Claudius as Evil in 'Hamlet' by William Shakespeare Essay

1029 WordsNov 10, 20045 Pages
The abstract concept of evil has vastly transformed throughout human history, ranging for the supernatural and mystical to the very humans amongst whom we live. In modern times, evil has become an entirely ambiguous term. Who is evil? What is evil? Men like Adolph Hitler and Saddam Hussein have been garnered with the term ‘evil' for their atrocities against fellow humans. Now it seems evil has a solely human significance; when a person violates the individual rights of others on a massive scale, he/she is evil. In Shakespeare's time – the Elizabethan era – evil had a similar, but somewhat altered connotation in the human mind. Evil was an entity that violated the English Christian monarchial tradition. Therefore, a man such as Claudius,…show more content…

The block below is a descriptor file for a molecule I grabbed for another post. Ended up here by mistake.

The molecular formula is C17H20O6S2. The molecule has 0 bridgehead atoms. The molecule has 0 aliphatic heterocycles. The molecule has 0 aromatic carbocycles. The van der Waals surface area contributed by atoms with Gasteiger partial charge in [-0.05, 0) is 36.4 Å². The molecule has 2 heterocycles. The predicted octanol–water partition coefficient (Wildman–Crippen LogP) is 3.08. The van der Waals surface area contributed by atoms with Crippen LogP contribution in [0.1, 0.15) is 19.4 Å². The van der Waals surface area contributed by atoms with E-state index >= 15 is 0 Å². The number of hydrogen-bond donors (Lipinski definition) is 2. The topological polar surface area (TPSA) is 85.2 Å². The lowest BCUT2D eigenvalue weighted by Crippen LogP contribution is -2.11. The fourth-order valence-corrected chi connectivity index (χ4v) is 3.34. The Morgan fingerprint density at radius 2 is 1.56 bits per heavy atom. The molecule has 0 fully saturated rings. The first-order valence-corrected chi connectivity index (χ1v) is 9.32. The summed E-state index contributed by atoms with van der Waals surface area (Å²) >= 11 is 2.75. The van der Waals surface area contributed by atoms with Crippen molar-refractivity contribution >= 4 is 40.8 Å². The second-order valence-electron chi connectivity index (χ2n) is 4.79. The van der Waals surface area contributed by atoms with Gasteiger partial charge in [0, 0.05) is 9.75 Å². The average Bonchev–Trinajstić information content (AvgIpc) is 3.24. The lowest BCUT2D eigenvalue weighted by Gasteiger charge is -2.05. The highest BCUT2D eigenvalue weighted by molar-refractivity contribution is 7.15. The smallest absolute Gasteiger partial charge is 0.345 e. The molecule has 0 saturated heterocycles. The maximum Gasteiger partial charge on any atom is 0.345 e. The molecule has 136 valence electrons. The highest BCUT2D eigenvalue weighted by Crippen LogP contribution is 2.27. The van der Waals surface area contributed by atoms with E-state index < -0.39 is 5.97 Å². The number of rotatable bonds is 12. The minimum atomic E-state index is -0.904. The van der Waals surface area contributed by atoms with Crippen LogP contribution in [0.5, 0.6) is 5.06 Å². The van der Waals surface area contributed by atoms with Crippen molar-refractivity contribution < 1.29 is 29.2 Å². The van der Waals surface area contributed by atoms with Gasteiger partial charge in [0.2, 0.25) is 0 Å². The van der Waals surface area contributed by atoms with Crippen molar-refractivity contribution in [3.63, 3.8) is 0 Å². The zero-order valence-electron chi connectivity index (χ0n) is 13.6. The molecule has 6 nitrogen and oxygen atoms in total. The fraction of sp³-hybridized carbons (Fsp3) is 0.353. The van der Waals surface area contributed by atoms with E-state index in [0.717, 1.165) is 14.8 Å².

Gertrude could not be persuaded to switch husbands without a little verbal trickery on Claudius' part, and that turns out to be his true skill: lying convincingly. Claudius manages to legitimize his ascent to the throne by diverting popular attention, away from the circumstances of his ascent, and to the impending attack by the young Fortinbras (I.ii.1-20). Claudius' propensity towards fabrications is in direct violation with the Holy Commandment Thou shalt not bear false witness; hence, he violates one of the pillars of Christian moral law. Claudius' lies are effective enough to persistently deceive to play's antagonist, Hamlet. Despite Hamlet's disgust with Claudius for marrying Gertrude, and his view of Claudius as "a king of shreds and patches" (III.iv.104), Hamlet suspicion of Claudius as a murderer is preliminarily nonexistent. The appearance of a spirit claiming to be Hamlet's dead father first alerts Hamlet to the actions of "that incestuous, that adulterate beast, /With witchcraft of his with, with traitorous gifts" (I.v.42-3). And yet still, Hamlet remains hesitant to believe that Claudius was the murderer, searching for complementary evidence. The play that Hamlet enacts -- designed to "catch the conscience of the king" (II.ii.562) --succeeds in revealing Claudius' guilt, but does not provoke instant action on
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